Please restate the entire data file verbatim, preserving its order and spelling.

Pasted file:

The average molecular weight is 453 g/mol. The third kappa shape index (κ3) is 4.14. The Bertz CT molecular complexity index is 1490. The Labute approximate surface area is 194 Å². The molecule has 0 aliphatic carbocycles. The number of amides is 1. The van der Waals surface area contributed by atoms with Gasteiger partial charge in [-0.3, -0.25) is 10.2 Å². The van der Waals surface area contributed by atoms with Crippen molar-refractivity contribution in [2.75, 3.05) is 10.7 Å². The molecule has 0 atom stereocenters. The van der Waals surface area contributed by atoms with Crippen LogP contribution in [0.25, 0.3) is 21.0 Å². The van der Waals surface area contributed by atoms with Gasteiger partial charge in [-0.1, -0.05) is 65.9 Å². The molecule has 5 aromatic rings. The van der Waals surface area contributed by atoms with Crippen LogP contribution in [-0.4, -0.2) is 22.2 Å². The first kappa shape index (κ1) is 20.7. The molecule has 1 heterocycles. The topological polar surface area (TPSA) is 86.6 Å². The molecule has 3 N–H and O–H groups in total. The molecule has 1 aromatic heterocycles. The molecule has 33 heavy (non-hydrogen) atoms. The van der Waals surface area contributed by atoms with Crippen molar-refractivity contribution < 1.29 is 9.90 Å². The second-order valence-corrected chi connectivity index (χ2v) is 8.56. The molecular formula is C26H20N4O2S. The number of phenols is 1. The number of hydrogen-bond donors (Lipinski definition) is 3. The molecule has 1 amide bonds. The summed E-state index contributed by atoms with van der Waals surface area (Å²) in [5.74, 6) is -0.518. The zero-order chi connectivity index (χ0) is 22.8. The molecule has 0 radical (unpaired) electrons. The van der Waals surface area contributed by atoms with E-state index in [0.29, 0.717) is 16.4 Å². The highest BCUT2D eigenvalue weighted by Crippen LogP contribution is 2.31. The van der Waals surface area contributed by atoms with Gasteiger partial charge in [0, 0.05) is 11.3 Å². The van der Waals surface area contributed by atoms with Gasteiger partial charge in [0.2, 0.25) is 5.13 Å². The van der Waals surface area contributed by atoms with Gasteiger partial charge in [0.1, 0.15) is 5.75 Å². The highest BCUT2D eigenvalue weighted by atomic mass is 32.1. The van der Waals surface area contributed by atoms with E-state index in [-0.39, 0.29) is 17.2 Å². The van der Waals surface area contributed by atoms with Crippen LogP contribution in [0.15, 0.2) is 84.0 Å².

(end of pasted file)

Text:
The average molecular weight is 453 g/mol. The third kappa shape index (κ3) is 4.14. The Bertz CT molecular complexity index is 1490. The Labute approximate surface area is 194 Å². The molecule has 0 aliphatic carbocycles. The number of amides is 1. The van der Waals surface area contributed by atoms with Gasteiger partial charge in [-0.3, -0.25) is 10.2 Å². The van der Waals surface area contributed by atoms with Crippen molar-refractivity contribution in [2.75, 3.05) is 10.7 Å². The molecule has 0 atom stereocenters. The van der Waals surface area contributed by atoms with Crippen LogP contribution in [0.25, 0.3) is 21.0 Å². The van der Waals surface area contributed by atoms with Gasteiger partial charge in [-0.1, -0.05) is 65.9 Å². The molecule has 5 aromatic rings. The van der Waals surface area contributed by atoms with Crippen LogP contribution in [-0.4, -0.2) is 22.2 Å². The first kappa shape index (κ1) is 20.7. The molecule has 1 heterocycles. The topological polar surface area (TPSA) is 86.6 Å². The molecule has 3 N–H and O–H groups in total. The molecule has 1 aromatic heterocycles. The molecule has 33 heavy (non-hydrogen) atoms. The van der Waals surface area contributed by atoms with Crippen molar-refractivity contribution < 1.29 is 9.90 Å². The second-order valence-corrected chi connectivity index (χ2v) is 8.56. The molecular formula is C26H20N4O2S. The number of phenols is 1. The number of hydrogen-bond donors (Lipinski definition) is 3. The molecule has 1 amide bonds. The summed E-state index contributed by atoms with van der Waals surface area (Å²) in [5.74, 6) is -0.518. The zero-order chi connectivity index (χ0) is 22.8. The molecule has 0 radical (unpaired) electrons. The van der Waals surface area contributed by atoms with E-state index in [0.29, 0.717) is 16.4 Å². The highest BCUT2D eigenvalue weighted by Crippen LogP contribution is 2.31. The van der Waals surface area contributed by atoms with Gasteiger partial charge in [0, 0.05) is 11.3 Å². The van der Waals surface area contributed by atoms with Gasteiger partial charge in [0.2, 0.25) is 5.13 Å². The van der Waals surface area contributed by atoms with Gasteiger partial charge in [0.1, 0.15) is 5.75 Å². The highest BCUT2D eigenvalue weighted by atomic mass is 32.1. The van der Waals surface area contributed by atoms with E-state index in [-0.39, 0.29) is 17.2 Å². The van der Waals surface area contributed by atoms with Crippen LogP contribution in [0.15, 0.2) is 84.0 Å².